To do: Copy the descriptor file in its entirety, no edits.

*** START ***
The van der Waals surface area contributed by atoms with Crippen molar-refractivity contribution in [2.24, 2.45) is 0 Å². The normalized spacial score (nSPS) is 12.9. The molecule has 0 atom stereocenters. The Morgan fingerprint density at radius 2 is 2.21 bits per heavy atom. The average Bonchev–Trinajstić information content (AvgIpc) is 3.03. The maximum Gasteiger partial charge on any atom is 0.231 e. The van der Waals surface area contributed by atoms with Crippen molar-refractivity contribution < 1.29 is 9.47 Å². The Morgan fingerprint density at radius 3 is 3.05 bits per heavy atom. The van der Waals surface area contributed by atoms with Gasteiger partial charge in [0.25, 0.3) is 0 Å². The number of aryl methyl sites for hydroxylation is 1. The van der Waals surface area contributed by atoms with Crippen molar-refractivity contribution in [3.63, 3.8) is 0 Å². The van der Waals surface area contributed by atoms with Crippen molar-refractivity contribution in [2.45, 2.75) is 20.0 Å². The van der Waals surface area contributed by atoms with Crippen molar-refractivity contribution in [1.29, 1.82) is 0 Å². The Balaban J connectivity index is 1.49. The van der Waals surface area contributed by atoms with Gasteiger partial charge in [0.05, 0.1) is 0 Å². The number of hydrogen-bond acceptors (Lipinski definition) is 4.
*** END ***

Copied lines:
The van der Waals surface area contributed by atoms with Crippen molar-refractivity contribution in [2.24, 2.45) is 0 Å². The normalized spacial score (nSPS) is 12.9. The molecule has 0 atom stereocenters. The Morgan fingerprint density at radius 2 is 2.21 bits per heavy atom. The average Bonchev–Trinajstić information content (AvgIpc) is 3.03. The maximum Gasteiger partial charge on any atom is 0.231 e. The van der Waals surface area contributed by atoms with Crippen molar-refractivity contribution < 1.29 is 9.47 Å². The Morgan fingerprint density at radius 3 is 3.05 bits per heavy atom. The van der Waals surface area contributed by atoms with Gasteiger partial charge in [0.25, 0.3) is 0 Å². The number of aryl methyl sites for hydroxylation is 1. The van der Waals surface area contributed by atoms with Crippen molar-refractivity contribution in [3.63, 3.8) is 0 Å². The van der Waals surface area contributed by atoms with Crippen molar-refractivity contribution in [2.45, 2.75) is 20.0 Å². The van der Waals surface area contributed by atoms with Crippen molar-refractivity contribution in [1.29, 1.82) is 0 Å². The Balaban J connectivity index is 1.49. The van der Waals surface area contributed by atoms with Gasteiger partial charge in [0.05, 0.1) is 0 Å². The number of hydrogen-bond acceptors (Lipinski definition) is 4.